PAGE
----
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Nebraska Decides 16-Year-Old Must Give Birth Because She Isn’t ‘Mature’ Enough For An Abortion

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"Nebraska Decides 16-Year-Old Must Give Birth Because She Isn’t ‘Mature’ Enough For An Abortion"

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The highest court in Nebraska has decided that a 16-year-old in foster care must carry her unintended pregnancy to term because she hasn’t proven that she’s “sufficiently mature and well informed” enough to choose to have an abortion. The teen sought to bypass the state’s parental consent law because her foster parents are very religious, and she worried that she would lose her place in their home if she told them she wanted to end her pregnancy.

Under the state’s current law, minors must obtain notarized legal consent from a parent or guardian before being allowed to have an abortion. There are three exceptions: a medical emergency, a situation in which there’s proven abuse or neglect in the home, or a situation in which the court agrees that there’s “clear and convincing evidence that the pregnant woman is both sufficiently mature and well-informed to decide whether to have an abortion.”

That’s a particularly harsh abortion law for minors. Nebraska used to require minors to notify their parent or guardian about their intent to have an abortion, but didn’t require them to obtain notarized consent in order to have the procedure. The state toughened the requirement in 2011.

And in a 5-2 decision led by Douglas County District Judge Peter Bataillon, the court ruled that the 16-year-old didn’t fit into any of the narrow exceptions granted under the state’s new parental consent law. They decided that her history of parental abuse — which led the state to remove her from her biological parents and place her in foster care — didn’t count as the type of “abuse in the home” to qualify for that type of exception under the law. They also concluded that the 16-year-old “failed to establish by clear and convincing evidence that she is sufficiently mature and well informed,” so she couldn’t seek that exception, either.

The girl’s lawyer, Catherine Mahern, told the Associated Press that Bataillon should have recused himself from the case because he’s not impartial when it comes to the issue of abortion. During the hearing, he told the girl she should understand that “When you have the abortion, it’s going to kill the child inside you.”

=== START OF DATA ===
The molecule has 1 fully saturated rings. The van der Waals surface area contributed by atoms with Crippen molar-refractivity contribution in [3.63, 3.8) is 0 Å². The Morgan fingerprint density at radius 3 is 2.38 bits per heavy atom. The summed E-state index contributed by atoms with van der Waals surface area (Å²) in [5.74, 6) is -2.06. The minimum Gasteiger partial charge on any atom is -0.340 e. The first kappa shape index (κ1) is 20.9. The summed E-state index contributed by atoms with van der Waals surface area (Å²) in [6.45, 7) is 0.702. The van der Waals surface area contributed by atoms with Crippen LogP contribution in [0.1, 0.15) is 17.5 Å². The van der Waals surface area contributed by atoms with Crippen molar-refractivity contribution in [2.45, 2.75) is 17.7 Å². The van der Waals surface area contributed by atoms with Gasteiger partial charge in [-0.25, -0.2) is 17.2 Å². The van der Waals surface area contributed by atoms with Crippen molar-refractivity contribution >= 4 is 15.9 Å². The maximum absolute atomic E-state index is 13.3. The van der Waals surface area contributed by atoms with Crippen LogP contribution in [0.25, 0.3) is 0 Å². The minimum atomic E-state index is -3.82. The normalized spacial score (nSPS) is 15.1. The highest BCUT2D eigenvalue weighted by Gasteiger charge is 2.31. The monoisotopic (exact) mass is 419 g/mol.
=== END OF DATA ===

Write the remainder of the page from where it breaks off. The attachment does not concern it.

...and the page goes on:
“Probably the most disturbing aspect of this case was the judge’s treatment of this young lady, referring to killing her baby,” Mahern noted. “Who talks to a distressed 16-year-old girl like that?”

Bataillon appears to have a history of anti-abortion activism. The AP notes that he may have served on a committee for an anti-abortion group in Omaha during the 1980s, although they haven’t been able to confirm that with him. Daily Kos points out that he has served as a defense attorney for members of the militant anti-abortion group Operation Rescue, as well as an anti-choice activist who was arrested for stalking abortion providers. And a 1994 newspaper article about the debate over the state’s parental consent law quotes Bataillon as speaking on behalf of the group “Lawyers for Life.”

RH Reality Check notes that the decision has potential implications for future wards of the state. If other minors in foster care are subject to the whims of the court, they may also be denied the right to have an abortion simply because of conservative judges on the bench.

But that may be the end goal of policies like Nebraska’s anyway. Ultimately, parental notification laws simply serve to obstruct abortion access. Physicians for Reproductive Health, a doctors’ group that works to expand access to reproductive health services, opposes these type of laws because they simply end up delaying time-sensitive medical care. “The young women who choose not to tell a parent do so for a number of good reasons, including fear of abuse or abandonment, or because they don’t live with their parents,” the group explains. “When the state interferes with minors’ decisions about abortion or birth control, it forces the teen to choose a parent over another trusted adult who might be better suited to support her.”

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